FEYERABEND, LYOTARD, AND POSTMODERNISM (1): ambiguities and convergences

“Is Feyerabend post-modern?”

I think this constitutes a bad question, given that the term “post-modern” itself is quite ambiguous. However, Feyerabend frequently emphasised the importance and inevitability of ambiguity, declaring that the awareness of and ability to work with ambiguity is what he had in common with the deconstructionists. So it seems reasonable to attempt an answer if we bear in mind its ambiguity and its potential fecundity.

“Post-modern” is used to name a wide spectrum of ideas and positions, ranging from epistemological relativism to ontological pluralism. Lyotard is often misquoted on this point: he defined post-modernism as the decline of grand narratives of legitimation. This is often reduced to the “decline of grand narratives”, without including the qualification “of legitimation”.

Lyotard’s conception of the “post-modern” is exactly the same as Feyerabend’s concept of epistemological anarchism. Feyerabend’s argument in AGAINST METHOD is not opposed to all methods, but only against the use of Method as legitimation for the derivation of rules for scientific progress having prescriptive, rather than heuristic, force and guaranteeing progress.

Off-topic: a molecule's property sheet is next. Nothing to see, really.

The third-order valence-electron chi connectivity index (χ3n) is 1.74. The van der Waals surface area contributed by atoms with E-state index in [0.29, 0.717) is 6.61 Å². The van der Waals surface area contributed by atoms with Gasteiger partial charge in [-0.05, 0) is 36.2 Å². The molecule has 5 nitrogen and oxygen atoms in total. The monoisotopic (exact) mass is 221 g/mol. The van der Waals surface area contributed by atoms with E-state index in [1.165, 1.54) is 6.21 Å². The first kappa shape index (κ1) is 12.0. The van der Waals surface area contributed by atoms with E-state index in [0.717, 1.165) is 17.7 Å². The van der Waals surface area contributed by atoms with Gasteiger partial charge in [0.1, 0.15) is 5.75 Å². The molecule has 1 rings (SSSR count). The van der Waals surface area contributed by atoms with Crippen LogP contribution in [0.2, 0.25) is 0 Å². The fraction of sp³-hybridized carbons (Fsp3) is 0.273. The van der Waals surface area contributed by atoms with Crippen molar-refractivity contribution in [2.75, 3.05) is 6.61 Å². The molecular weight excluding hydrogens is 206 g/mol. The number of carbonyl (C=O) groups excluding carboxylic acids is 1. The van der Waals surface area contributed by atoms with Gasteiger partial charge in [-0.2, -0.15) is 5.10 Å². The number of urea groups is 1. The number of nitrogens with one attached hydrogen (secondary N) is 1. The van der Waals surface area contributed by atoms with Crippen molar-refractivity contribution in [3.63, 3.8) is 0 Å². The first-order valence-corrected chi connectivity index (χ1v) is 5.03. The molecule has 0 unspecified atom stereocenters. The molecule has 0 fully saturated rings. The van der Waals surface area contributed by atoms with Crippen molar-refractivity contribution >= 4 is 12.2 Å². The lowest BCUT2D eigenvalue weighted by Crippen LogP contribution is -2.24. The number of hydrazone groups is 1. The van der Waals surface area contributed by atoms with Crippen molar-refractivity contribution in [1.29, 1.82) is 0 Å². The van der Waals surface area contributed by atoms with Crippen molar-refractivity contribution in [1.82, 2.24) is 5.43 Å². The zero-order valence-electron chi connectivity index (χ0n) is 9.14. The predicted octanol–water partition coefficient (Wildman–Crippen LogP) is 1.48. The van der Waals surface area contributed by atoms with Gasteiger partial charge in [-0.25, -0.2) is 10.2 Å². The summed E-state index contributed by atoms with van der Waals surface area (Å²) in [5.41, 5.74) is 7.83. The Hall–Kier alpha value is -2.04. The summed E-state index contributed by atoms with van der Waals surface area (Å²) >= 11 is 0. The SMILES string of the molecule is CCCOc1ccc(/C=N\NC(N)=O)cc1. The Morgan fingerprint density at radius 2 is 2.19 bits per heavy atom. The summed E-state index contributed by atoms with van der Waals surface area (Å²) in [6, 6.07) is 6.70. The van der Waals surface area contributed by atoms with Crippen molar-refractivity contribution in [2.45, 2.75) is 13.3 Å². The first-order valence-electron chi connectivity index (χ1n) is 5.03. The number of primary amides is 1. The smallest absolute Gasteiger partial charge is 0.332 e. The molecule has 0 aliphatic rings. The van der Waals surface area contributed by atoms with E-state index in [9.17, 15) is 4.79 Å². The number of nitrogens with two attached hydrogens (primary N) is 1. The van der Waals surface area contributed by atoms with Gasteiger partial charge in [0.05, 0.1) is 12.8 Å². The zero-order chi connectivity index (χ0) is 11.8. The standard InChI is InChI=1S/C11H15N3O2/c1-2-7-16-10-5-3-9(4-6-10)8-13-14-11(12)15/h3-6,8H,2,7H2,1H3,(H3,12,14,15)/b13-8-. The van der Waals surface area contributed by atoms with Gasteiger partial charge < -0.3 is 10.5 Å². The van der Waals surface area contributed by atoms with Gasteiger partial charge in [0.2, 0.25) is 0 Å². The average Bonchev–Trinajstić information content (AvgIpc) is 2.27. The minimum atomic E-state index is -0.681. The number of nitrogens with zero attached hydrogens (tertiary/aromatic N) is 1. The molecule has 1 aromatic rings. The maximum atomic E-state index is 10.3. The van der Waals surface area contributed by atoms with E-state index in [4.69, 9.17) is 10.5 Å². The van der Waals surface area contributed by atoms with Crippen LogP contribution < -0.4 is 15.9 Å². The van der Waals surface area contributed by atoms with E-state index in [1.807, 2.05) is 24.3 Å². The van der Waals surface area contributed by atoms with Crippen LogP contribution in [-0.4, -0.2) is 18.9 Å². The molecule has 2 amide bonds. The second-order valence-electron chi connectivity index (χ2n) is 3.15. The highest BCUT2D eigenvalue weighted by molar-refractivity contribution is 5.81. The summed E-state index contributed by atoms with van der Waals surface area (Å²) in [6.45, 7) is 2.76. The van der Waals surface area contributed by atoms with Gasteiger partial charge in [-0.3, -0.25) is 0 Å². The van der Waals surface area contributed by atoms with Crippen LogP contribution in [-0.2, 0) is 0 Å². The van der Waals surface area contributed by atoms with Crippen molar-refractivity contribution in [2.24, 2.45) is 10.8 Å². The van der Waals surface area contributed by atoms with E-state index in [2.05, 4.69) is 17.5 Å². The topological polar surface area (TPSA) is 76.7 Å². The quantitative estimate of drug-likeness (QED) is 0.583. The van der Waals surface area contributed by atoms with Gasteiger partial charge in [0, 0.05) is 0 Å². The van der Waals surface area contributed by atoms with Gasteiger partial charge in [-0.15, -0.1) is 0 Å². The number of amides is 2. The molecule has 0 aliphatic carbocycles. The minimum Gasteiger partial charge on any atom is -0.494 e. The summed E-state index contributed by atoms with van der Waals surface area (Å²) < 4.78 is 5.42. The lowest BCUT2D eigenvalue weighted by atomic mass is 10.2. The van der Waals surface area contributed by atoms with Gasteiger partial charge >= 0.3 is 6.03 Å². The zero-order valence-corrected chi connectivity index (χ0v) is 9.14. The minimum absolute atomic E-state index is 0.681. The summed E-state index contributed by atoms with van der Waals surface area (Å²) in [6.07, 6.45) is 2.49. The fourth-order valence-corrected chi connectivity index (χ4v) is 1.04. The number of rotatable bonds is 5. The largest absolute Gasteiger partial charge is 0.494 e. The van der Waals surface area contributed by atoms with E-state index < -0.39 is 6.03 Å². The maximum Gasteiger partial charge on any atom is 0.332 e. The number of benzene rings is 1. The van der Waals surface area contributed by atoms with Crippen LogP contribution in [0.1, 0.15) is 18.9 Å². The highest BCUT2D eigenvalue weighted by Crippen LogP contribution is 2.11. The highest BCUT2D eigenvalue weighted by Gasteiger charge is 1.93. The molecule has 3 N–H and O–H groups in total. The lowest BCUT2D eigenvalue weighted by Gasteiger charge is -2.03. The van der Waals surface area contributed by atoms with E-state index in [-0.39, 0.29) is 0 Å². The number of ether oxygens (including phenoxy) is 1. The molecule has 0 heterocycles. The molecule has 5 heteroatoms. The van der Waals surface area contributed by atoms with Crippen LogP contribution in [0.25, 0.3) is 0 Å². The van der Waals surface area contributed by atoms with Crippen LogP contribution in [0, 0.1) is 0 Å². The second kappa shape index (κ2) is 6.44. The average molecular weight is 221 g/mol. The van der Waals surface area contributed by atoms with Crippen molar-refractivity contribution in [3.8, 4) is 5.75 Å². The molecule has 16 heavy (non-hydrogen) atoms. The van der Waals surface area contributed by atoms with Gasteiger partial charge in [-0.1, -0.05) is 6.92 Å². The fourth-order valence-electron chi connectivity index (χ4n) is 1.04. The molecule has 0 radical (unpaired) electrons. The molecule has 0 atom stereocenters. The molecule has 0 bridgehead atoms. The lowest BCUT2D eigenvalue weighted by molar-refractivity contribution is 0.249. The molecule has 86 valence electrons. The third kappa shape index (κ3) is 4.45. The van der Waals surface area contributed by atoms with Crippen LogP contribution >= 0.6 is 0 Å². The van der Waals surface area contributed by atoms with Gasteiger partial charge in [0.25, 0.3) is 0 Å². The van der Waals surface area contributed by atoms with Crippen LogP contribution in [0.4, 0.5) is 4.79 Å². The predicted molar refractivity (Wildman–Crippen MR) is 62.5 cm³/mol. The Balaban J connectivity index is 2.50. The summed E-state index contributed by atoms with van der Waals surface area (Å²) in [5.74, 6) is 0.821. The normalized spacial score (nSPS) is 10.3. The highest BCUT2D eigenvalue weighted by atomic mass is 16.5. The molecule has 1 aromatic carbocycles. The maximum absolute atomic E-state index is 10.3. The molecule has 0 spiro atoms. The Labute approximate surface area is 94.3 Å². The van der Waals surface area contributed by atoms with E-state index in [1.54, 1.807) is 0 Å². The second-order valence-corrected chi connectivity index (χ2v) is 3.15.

Feyerabend was aware of Lyotard’s book THE POSTMODERN CONDITION, and he cites it favorably in the introduction to FAREWELL TO REASON. Lyotard cites Feyerabend’s work on a number of occasions. I can further attest that I met Lyotard in 1980, shortly after the publication of THE POSTMODERN CONDITION, and I discussed Feyerabend with him. He was quite a fan, declaring “J’adore Feyerabend!”.

Beyond this anecdotal level, what unites them more fundamentally is that both Lyotard and Feyerabend were hostile to the facile relativism that passes for “postmodern” and were eager to elaborate a conception that would allow for plurality while allowing us to combat the relativist tolerance for anything and everything.

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